In late 2006, a toolkit called “Speak Out!” was introduced, accompanied by a training session for producers. This program encourages dairy farmers to make presentations to community groups in an effort to help them understand dairy farming more completely and to provide a personal connection to a dairy farmer in their area. The first training session was held in December and more are being organized. To date, 70 presentations have been scheduled and 50 have been completed.
“The ‘Speak Out!’ program is an ideal way for dairy producers to get involved and talk about what they do on a daily basis,” Newell shared. “We provide the training, resources, and practice sessions to prepare them. Then a scheduler with MDA works with each producer to arrange presentations in their area.” A minimal amount of extra effort is required by the producer to get these presentations set up.
The society of consumers in our country wants to know more about how their food is produced and wants to be able to ask questions and be given truthful answers. We need to provide them with a “winning message” that addresses their fears and concerns, uses the right words and presents it all with a simple delivery style. For example, prepare short answers to these top current concerns of consumers: Animal Care, Food Safety, Environment and Nutrition. The ‘Speak Out!’ program helps producers do just that.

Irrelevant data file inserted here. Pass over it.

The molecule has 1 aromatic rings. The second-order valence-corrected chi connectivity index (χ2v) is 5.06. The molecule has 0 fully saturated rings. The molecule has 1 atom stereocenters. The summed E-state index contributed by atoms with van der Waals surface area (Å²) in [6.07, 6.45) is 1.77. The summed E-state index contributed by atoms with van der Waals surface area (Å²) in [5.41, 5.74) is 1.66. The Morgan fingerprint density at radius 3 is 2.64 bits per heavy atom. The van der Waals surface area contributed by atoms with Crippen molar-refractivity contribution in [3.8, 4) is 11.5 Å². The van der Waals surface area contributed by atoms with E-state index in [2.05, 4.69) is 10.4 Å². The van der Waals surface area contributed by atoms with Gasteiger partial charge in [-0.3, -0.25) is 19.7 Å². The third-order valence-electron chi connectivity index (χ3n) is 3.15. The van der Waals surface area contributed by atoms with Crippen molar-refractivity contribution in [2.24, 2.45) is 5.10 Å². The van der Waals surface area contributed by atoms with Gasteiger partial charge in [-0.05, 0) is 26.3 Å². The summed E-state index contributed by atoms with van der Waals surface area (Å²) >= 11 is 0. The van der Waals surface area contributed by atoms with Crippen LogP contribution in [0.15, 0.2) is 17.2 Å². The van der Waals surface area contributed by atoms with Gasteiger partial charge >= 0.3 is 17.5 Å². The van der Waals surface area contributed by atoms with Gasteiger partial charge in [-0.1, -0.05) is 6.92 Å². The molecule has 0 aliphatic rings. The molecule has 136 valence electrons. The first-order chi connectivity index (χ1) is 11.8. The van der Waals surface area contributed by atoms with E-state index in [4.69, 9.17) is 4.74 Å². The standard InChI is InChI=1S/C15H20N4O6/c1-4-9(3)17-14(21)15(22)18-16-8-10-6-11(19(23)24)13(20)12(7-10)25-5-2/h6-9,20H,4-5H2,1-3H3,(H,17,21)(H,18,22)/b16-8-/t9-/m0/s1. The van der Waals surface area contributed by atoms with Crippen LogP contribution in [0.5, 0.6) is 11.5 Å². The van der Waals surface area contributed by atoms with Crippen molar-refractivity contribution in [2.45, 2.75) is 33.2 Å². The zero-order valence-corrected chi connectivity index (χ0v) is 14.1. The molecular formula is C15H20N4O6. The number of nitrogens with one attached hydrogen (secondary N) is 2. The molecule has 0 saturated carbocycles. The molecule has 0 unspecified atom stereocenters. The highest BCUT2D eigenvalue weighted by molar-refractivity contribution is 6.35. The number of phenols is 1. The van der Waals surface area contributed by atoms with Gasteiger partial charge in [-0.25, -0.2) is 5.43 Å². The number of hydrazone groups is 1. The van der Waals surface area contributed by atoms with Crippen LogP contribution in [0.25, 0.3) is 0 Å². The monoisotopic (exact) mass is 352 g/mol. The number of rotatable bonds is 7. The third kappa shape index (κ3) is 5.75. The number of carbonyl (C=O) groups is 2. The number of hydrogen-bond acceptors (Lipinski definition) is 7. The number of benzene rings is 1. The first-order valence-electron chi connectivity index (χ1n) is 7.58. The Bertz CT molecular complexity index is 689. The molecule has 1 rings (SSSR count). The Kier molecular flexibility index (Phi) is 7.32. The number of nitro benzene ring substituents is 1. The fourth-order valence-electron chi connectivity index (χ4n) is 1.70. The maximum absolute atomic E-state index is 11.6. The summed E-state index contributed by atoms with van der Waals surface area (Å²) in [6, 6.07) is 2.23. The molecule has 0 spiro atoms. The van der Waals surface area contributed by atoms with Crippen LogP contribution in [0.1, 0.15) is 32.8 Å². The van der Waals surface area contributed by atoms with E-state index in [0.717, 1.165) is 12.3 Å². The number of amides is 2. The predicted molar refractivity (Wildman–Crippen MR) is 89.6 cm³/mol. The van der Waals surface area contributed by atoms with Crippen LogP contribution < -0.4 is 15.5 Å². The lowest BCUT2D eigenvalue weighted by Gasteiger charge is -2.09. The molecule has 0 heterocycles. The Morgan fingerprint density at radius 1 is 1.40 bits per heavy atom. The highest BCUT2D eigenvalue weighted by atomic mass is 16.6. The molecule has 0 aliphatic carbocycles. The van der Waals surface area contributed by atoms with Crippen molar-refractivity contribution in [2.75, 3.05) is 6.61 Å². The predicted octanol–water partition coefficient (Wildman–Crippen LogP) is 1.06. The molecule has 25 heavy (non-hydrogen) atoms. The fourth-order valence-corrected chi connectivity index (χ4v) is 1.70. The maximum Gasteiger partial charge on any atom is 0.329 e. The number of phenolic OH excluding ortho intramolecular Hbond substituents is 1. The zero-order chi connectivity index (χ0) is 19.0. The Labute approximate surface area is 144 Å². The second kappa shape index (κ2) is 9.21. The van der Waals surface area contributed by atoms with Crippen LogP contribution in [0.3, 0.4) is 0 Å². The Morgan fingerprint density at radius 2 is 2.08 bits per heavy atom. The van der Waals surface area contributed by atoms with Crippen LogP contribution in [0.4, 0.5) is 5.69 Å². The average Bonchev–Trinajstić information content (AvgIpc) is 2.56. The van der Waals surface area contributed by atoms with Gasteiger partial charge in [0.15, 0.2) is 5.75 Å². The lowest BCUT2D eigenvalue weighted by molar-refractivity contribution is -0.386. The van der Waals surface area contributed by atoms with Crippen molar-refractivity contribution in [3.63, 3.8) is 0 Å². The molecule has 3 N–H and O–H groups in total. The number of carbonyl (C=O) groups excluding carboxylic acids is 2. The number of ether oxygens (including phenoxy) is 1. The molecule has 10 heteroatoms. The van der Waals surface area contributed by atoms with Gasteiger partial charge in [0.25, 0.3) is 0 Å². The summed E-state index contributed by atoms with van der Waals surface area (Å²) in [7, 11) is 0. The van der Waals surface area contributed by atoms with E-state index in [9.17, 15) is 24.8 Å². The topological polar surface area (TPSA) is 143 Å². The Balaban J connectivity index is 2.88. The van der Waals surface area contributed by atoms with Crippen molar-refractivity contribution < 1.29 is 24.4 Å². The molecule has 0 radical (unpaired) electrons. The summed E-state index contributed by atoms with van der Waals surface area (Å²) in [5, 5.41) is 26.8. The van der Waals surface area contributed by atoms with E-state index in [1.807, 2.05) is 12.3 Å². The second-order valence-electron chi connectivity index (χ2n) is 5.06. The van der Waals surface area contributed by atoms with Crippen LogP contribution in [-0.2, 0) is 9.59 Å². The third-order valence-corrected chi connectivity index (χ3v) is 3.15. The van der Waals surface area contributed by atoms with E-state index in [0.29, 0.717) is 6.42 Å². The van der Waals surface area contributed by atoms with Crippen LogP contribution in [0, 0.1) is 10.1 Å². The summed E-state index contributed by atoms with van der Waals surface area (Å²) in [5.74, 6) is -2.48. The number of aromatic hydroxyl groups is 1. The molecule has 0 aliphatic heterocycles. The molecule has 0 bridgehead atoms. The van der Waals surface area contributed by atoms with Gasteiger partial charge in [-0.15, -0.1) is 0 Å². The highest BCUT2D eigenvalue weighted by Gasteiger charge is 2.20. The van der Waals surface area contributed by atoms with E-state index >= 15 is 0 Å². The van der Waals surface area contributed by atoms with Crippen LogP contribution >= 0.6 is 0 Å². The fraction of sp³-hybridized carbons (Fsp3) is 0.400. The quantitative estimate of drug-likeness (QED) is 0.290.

Now, you might be saying to yourself, “But Im not in the nine state region of the Midwest Dairy Association. How can I ‘speak out’?” It may take a little more time and additional initiative on your part, but I guarantee you that the resources are out there for you to do something like this in your community. A simple call to your local chamber of commerce could put you in contact with groups that would be interested in having you come speak to them. Not to mention the wonderful audience your son or daughter’s school classroom can provide! I”m positive you don’t need a crown to catch their attention – although it does help! Speak out and be your own dairy prince or princess!
As dairy producers, and Registered breeders more specifically, we sometimes lose touch with promoting the other product we produce, MILK. This week in the All Breeds Blog we will be taking a look at the dairy production promotion resources available to dairy farmers and what our checkoff dollars are up to. There”s more to the story than “Got Milk?”!